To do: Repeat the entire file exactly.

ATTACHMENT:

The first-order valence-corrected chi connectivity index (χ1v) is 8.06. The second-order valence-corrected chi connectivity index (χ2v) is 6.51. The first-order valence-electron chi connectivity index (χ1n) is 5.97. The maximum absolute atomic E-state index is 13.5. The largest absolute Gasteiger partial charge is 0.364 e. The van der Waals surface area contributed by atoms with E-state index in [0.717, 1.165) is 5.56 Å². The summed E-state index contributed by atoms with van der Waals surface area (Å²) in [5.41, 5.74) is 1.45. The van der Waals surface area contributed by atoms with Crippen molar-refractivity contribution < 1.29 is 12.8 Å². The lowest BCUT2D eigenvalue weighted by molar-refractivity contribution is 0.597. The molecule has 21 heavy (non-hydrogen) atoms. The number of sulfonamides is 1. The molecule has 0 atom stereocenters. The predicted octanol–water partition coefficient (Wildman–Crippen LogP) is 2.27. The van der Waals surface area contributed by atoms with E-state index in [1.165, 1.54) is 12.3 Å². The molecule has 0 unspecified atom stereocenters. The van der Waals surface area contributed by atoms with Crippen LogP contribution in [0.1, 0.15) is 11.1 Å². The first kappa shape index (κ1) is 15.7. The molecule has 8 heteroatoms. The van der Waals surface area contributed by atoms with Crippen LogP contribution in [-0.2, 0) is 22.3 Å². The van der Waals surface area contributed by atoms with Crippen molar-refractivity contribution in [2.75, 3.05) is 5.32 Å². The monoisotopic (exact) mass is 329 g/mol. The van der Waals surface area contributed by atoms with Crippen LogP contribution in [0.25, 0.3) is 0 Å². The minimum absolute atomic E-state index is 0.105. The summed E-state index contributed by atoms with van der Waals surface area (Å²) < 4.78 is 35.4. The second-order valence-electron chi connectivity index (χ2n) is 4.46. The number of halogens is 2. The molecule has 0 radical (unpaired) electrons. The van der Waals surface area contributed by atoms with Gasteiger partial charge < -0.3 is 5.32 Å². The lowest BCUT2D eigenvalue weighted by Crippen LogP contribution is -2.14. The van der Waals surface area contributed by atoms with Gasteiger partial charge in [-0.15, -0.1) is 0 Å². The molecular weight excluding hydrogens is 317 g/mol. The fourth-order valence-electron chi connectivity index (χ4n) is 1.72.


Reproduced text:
The first-order valence-corrected chi connectivity index (χ1v) is 8.06. The second-order valence-corrected chi connectivity index (χ2v) is 6.51. The first-order valence-electron chi connectivity index (χ1n) is 5.97. The maximum absolute atomic E-state index is 13.5. The largest absolute Gasteiger partial charge is 0.364 e. The van der Waals surface area contributed by atoms with E-state index in [0.717, 1.165) is 5.56 Å². The summed E-state index contributed by atoms with van der Waals surface area (Å²) in [5.41, 5.74) is 1.45. The van der Waals surface area contributed by atoms with Crippen molar-refractivity contribution < 1.29 is 12.8 Å². The lowest BCUT2D eigenvalue weighted by molar-refractivity contribution is 0.597. The molecule has 21 heavy (non-hydrogen) atoms. The number of sulfonamides is 1. The molecule has 0 atom stereocenters. The predicted octanol–water partition coefficient (Wildman–Crippen LogP) is 2.27. The van der Waals surface area contributed by atoms with E-state index in [1.165, 1.54) is 12.3 Å². The molecule has 0 unspecified atom stereocenters. The van der Waals surface area contributed by atoms with Crippen LogP contribution in [0.1, 0.15) is 11.1 Å². The first kappa shape index (κ1) is 15.7. The molecule has 8 heteroatoms. The van der Waals surface area contributed by atoms with Crippen LogP contribution in [-0.2, 0) is 22.3 Å². The van der Waals surface area contributed by atoms with Crippen molar-refractivity contribution in [2.75, 3.05) is 5.32 Å². The monoisotopic (exact) mass is 329 g/mol. The van der Waals surface area contributed by atoms with Crippen LogP contribution in [0.25, 0.3) is 0 Å². The minimum absolute atomic E-state index is 0.105. The summed E-state index contributed by atoms with van der Waals surface area (Å²) < 4.78 is 35.4. The second-order valence-electron chi connectivity index (χ2n) is 4.46. The number of halogens is 2. The molecule has 0 radical (unpaired) electrons. The van der Waals surface area contributed by atoms with Gasteiger partial charge < -0.3 is 5.32 Å². The lowest BCUT2D eigenvalue weighted by Crippen LogP contribution is -2.14. The van der Waals surface area contributed by atoms with Gasteiger partial charge in [-0.15, -0.1) is 0 Å². The molecular weight excluding hydrogens is 317 g/mol. The fourth-order valence-electron chi connectivity index (χ4n) is 1.72.